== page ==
- Johns Hopkins University researchers are using the Apple Watch to determine the possible triggers for epileptic seizures.
The mHealth-enhanced smartwatch was the focal point of a recent 10-month study conducted at the Baltimore-based health system, in which about 600 people were tracked through the EpiWatch app, built on Apple’s ResearchKit platform.
According to study author Gregory Knauss, MD, the study tracked 1,485 seizures affecting some 40 percent of the group. When participants were asked what triggered the seizure, 37 percent identified stress, 18 percent reported lack of sleep, 12 percent cited menstruation and 11 percent identified overexertion. Other answers included diet, missed medications and fever or infection.
“The data collected will help researchers better understand epilepsy, while helping people with epilepsy keep a more complete history of their seizures,” Krauss, who will present the preliminary study at the American Academy of Neurology’s 69th Annual Meeting in Boston next month, said in a press release. “The app also provides helpful tracking of seizures, prescription medication use and drug side effects — activities that are important in helping people manage their condition.”
Though slow to gain traction in the consumer market, smartwatches are being used in a number of healthcare-related programs. Both Humana and Aetna have been testing them as a wellness tool as well as a medication management platform. And New Orleans-based Ochsner Health has been using the watch to help people with chronic conditions like hypertension track their health at home.
In January, Stanford Medicine’s Center for Digital Health began offering 1,000 Apple Watches – and $10,000 in seed grant money – to qualified research projects targeting population health and clinical workflow issues.
Building on the clinical-facing ResearchKit platform unveiled in 2015, Knauss and Nathan Crone, MD, both neurology professors at the Johns Hopkins School of Medicine, created the EpiWatch app with an eye toward finding out what triggers epileptic seizures. In an interview last fall with Fast Company, the two said past attempts to study seizures have focused on everything from biometric data to brainwaves to specially trained dogs. None were dependable.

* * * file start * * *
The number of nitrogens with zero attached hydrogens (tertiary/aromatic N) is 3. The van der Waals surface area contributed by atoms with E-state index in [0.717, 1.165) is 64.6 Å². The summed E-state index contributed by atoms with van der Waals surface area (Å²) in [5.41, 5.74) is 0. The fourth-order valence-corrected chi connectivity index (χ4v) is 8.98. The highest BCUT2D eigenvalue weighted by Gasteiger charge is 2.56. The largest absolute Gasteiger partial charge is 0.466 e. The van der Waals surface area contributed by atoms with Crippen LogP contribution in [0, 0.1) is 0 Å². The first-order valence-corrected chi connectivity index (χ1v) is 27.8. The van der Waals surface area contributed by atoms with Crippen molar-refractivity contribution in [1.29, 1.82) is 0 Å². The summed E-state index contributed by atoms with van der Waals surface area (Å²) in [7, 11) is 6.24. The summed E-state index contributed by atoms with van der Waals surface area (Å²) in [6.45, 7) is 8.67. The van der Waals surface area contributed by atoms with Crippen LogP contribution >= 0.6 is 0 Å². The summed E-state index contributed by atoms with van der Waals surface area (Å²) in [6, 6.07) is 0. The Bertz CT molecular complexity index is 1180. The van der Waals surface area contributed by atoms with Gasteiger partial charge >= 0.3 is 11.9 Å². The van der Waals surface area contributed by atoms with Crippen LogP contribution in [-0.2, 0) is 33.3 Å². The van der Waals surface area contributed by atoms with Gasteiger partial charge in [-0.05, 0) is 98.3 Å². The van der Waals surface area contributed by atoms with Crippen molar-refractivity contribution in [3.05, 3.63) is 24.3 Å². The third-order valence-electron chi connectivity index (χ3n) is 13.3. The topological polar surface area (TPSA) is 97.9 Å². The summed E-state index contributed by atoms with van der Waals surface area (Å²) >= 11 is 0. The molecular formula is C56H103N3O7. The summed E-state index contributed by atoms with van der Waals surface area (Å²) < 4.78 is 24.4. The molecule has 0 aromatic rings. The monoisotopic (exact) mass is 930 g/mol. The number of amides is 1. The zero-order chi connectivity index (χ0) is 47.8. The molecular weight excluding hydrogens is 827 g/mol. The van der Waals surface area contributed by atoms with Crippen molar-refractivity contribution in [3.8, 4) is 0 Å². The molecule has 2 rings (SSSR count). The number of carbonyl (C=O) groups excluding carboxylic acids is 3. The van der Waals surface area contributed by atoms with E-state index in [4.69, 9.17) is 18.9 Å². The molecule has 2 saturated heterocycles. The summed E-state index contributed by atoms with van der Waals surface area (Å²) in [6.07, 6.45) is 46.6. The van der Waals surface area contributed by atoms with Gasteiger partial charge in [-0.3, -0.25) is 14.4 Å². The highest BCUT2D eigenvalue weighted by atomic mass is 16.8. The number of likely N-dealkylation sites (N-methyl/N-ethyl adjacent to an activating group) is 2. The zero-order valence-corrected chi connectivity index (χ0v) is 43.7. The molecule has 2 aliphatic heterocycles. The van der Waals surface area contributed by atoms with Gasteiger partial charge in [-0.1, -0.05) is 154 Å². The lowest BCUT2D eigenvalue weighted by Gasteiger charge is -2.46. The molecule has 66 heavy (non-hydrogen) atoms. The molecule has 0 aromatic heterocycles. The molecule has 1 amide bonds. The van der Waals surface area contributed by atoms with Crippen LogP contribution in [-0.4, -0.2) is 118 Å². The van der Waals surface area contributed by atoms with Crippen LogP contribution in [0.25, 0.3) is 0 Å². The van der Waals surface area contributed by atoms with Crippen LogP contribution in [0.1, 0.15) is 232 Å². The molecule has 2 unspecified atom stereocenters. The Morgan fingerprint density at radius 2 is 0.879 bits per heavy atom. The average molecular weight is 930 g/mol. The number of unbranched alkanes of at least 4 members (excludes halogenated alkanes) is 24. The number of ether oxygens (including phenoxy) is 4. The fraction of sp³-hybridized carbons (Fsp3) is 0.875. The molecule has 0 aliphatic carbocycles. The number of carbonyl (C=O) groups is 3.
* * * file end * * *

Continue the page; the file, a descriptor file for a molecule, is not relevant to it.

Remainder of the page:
They focused instead on the epileptic patient’s own understanding of an impending seizure. A select group, in fact, feel an “aura” prior to a seizure. The Apple Watch, with its user interface, gave the researchers a wearable platform that participants could access when they felt that aura.
When they felt a seizure aura starting, they opened the app, which activated sensors in the watch to record the user’s heart rate and movements for 10 minutes. Users were also asked to perform responsiveness tests, and were asked to complete a survey after the seizure.
"We thought in particular [the Apple Watch] would be really good for testing a seizure detector," Krauss told Fast Company, [allowing participants] to interact with the seizure detector to tell it whether it’s right or not."
Krauss said the study is a first step in the pair’s goal to better understand the majority of seizures that come without warning – and to help people who don’t sense that aura. That’s particularly true of grand mal seizures and other severe seizures that can be dangerous.
“Seizures are very unpredictable,” Krauss said in the press release. “Our eventual goal is to be able to use wearable technology to predict an oncoming seizure [among people who don’t sense it’s coming]. This could potentially save lives as well as give people with epilepsy more freedom. The data collected in this study helps us take a step in that direction.”